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Multiple forms of violence are inter-connected and often have the same contributing factors and root causes. Understanding and addressing these overlapping factors and causes can help protect people and communities and help practitioners better prevent violence.

Contributing factors can be categorized into risk and protective factors. Risk factors are things that make it more likely that people will experience violence. Protective factors are things that can make it less likely that people will experience violence or make them more resilient when they are faced with risk factors.

Focusing on shared risk and protective factors can help us understand connections between multiple forms of violence, prevent these forms of violence simultaneously, develop new partnerships, leverage resources/funding streams, and consider a larger pool of strategies.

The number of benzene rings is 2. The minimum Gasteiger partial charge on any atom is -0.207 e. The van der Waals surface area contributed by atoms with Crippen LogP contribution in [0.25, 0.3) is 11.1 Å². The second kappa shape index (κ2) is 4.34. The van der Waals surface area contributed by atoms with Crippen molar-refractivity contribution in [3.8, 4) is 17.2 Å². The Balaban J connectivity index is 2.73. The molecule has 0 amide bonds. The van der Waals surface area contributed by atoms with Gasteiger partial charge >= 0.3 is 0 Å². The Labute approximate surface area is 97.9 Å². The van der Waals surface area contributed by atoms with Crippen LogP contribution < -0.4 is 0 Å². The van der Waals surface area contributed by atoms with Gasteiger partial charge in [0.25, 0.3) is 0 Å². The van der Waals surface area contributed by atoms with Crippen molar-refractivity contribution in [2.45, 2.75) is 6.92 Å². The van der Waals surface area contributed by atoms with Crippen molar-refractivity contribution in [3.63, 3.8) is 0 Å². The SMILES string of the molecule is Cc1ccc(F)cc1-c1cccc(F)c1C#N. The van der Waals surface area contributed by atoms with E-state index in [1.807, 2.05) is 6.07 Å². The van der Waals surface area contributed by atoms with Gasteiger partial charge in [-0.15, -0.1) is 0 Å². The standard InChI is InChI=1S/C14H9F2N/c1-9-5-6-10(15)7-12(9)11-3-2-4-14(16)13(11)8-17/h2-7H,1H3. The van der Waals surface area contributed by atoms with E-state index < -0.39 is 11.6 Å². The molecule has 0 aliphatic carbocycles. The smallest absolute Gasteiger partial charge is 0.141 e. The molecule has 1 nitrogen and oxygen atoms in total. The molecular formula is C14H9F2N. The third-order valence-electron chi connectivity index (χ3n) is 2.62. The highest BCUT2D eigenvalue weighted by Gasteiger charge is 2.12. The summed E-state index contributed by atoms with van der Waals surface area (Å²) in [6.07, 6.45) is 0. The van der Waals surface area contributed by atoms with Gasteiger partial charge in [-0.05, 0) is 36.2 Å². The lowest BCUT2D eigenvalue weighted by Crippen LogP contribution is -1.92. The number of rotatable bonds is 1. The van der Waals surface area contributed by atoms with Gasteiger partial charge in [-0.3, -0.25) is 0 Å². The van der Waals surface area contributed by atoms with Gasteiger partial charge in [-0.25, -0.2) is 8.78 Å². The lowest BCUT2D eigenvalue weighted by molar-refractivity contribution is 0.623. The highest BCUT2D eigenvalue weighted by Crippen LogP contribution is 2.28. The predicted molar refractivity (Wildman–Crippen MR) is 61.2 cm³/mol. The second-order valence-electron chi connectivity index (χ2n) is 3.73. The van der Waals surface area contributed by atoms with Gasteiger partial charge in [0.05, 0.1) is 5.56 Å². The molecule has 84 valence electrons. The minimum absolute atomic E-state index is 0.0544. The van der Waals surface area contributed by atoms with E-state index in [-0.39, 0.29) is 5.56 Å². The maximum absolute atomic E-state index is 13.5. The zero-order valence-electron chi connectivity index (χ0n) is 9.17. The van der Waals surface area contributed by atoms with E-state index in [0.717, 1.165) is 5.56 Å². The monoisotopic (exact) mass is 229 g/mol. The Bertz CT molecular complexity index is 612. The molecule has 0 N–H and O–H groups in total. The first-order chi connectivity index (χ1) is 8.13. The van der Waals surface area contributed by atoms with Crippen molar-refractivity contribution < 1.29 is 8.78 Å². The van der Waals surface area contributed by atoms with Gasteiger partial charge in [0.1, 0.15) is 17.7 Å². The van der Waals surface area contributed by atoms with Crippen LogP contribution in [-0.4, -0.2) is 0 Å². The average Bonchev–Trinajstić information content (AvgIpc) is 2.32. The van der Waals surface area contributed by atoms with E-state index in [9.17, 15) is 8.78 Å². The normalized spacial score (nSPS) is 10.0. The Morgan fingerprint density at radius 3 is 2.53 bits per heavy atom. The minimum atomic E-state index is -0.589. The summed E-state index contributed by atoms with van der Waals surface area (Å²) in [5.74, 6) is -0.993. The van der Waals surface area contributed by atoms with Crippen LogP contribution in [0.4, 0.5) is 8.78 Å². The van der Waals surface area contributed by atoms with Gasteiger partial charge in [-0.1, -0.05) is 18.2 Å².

If you want additional information on shared risk and protective factors, you can read CDC’s Connecting the Dots: An Overview of the Links Among Multiple Forms of Violence or view Veto Violence’s Connecting the Dots training.

Image from CDC’s Veto Violence Training


Adapted from Preventing Multiple Forms of Violence: A Strategic Vision for Connecting the Dots.
Atlanta, GA: Division of Violence Prevention, National Center for Injury Prevention
and Control, Centers for Disease Control and Prevention, 2016.